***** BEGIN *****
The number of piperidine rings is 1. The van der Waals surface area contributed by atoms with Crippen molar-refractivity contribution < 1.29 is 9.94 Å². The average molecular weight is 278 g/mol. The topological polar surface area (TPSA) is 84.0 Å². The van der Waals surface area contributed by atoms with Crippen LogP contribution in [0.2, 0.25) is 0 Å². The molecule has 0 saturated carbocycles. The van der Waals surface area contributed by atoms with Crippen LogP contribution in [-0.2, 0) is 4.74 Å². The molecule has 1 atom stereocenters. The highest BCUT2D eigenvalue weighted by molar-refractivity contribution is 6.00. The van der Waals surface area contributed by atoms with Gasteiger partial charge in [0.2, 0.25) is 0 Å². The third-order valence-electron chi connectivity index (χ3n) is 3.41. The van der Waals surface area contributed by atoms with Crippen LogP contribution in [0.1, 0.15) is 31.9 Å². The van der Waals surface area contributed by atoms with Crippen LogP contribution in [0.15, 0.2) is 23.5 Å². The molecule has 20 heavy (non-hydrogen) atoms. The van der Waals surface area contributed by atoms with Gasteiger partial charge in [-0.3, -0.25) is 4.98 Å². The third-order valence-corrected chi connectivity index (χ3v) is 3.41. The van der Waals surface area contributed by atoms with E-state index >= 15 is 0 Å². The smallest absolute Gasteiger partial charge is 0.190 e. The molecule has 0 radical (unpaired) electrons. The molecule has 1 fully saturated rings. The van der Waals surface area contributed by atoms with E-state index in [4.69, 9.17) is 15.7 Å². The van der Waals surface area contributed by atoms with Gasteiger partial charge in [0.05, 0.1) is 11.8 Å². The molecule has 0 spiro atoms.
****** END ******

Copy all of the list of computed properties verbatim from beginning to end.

The number of piperidine rings is 1. The van der Waals surface area contributed by atoms with Crippen molar-refractivity contribution < 1.29 is 9.94 Å². The average molecular weight is 278 g/mol. The topological polar surface area (TPSA) is 84.0 Å². The van der Waals surface area contributed by atoms with Crippen LogP contribution in [0.2, 0.25) is 0 Å². The molecule has 0 saturated carbocycles. The van der Waals surface area contributed by atoms with Crippen LogP contribution in [-0.2, 0) is 4.74 Å². The molecule has 1 atom stereocenters. The highest BCUT2D eigenvalue weighted by molar-refractivity contribution is 6.00. The van der Waals surface area contributed by atoms with Gasteiger partial charge in [0.2, 0.25) is 0 Å². The third-order valence-electron chi connectivity index (χ3n) is 3.41. The van der Waals surface area contributed by atoms with Crippen LogP contribution in [0.1, 0.15) is 31.9 Å². The van der Waals surface area contributed by atoms with Crippen LogP contribution in [0.15, 0.2) is 23.5 Å². The molecule has 20 heavy (non-hydrogen) atoms. The van der Waals surface area contributed by atoms with Gasteiger partial charge in [-0.3, -0.25) is 4.98 Å². The third-order valence-corrected chi connectivity index (χ3v) is 3.41. The van der Waals surface area contributed by atoms with E-state index >= 15 is 0 Å². The smallest absolute Gasteiger partial charge is 0.190 e. The molecule has 0 radical (unpaired) electrons. The molecule has 1 fully saturated rings. The van der Waals surface area contributed by atoms with E-state index in [4.69, 9.17) is 15.7 Å². The van der Waals surface area contributed by atoms with Gasteiger partial charge in [0.05, 0.1) is 11.8 Å². The molecule has 0 spiro atoms.